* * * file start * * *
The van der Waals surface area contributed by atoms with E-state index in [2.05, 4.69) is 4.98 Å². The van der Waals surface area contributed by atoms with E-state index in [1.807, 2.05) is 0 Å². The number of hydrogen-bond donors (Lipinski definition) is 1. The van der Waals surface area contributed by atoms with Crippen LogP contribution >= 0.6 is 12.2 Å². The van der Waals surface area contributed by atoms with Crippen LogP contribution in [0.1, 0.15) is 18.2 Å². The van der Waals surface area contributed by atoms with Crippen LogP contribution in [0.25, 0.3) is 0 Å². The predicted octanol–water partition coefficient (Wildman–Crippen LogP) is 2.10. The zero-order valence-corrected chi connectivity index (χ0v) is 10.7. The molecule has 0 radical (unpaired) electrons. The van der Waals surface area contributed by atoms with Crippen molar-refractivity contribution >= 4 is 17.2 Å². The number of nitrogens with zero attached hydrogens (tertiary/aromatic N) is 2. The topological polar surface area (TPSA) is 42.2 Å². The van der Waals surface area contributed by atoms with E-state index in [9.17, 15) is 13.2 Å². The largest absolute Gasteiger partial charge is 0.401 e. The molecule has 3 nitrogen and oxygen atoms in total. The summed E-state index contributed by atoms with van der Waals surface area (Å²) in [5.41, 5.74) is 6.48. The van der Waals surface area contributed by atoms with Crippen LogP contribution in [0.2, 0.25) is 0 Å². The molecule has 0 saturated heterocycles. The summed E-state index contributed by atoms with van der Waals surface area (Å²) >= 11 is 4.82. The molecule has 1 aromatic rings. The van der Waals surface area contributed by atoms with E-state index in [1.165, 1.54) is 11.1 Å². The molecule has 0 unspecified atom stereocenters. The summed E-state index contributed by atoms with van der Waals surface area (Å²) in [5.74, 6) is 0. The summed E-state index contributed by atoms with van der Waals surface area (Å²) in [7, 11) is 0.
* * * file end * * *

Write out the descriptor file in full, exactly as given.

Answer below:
The van der Waals surface area contributed by atoms with E-state index in [2.05, 4.69) is 4.98 Å². The van der Waals surface area contributed by atoms with E-state index in [1.807, 2.05) is 0 Å². The number of hydrogen-bond donors (Lipinski definition) is 1. The van der Waals surface area contributed by atoms with Crippen LogP contribution >= 0.6 is 12.2 Å². The van der Waals surface area contributed by atoms with Crippen LogP contribution in [0.1, 0.15) is 18.2 Å². The van der Waals surface area contributed by atoms with Crippen LogP contribution in [0.25, 0.3) is 0 Å². The predicted octanol–water partition coefficient (Wildman–Crippen LogP) is 2.10. The zero-order valence-corrected chi connectivity index (χ0v) is 10.7. The molecule has 0 radical (unpaired) electrons. The van der Waals surface area contributed by atoms with Crippen molar-refractivity contribution >= 4 is 17.2 Å². The number of nitrogens with zero attached hydrogens (tertiary/aromatic N) is 2. The topological polar surface area (TPSA) is 42.2 Å². The van der Waals surface area contributed by atoms with E-state index in [9.17, 15) is 13.2 Å². The largest absolute Gasteiger partial charge is 0.401 e. The molecule has 3 nitrogen and oxygen atoms in total. The summed E-state index contributed by atoms with van der Waals surface area (Å²) in [5.41, 5.74) is 6.48. The van der Waals surface area contributed by atoms with Crippen LogP contribution in [0.2, 0.25) is 0 Å². The molecule has 0 saturated heterocycles. The summed E-state index contributed by atoms with van der Waals surface area (Å²) >= 11 is 4.82. The molecule has 1 aromatic rings. The van der Waals surface area contributed by atoms with E-state index in [1.165, 1.54) is 11.1 Å². The molecule has 0 unspecified atom stereocenters. The summed E-state index contributed by atoms with van der Waals surface area (Å²) in [5.74, 6) is 0. The summed E-state index contributed by atoms with van der Waals surface area (Å²) in [7, 11) is 0.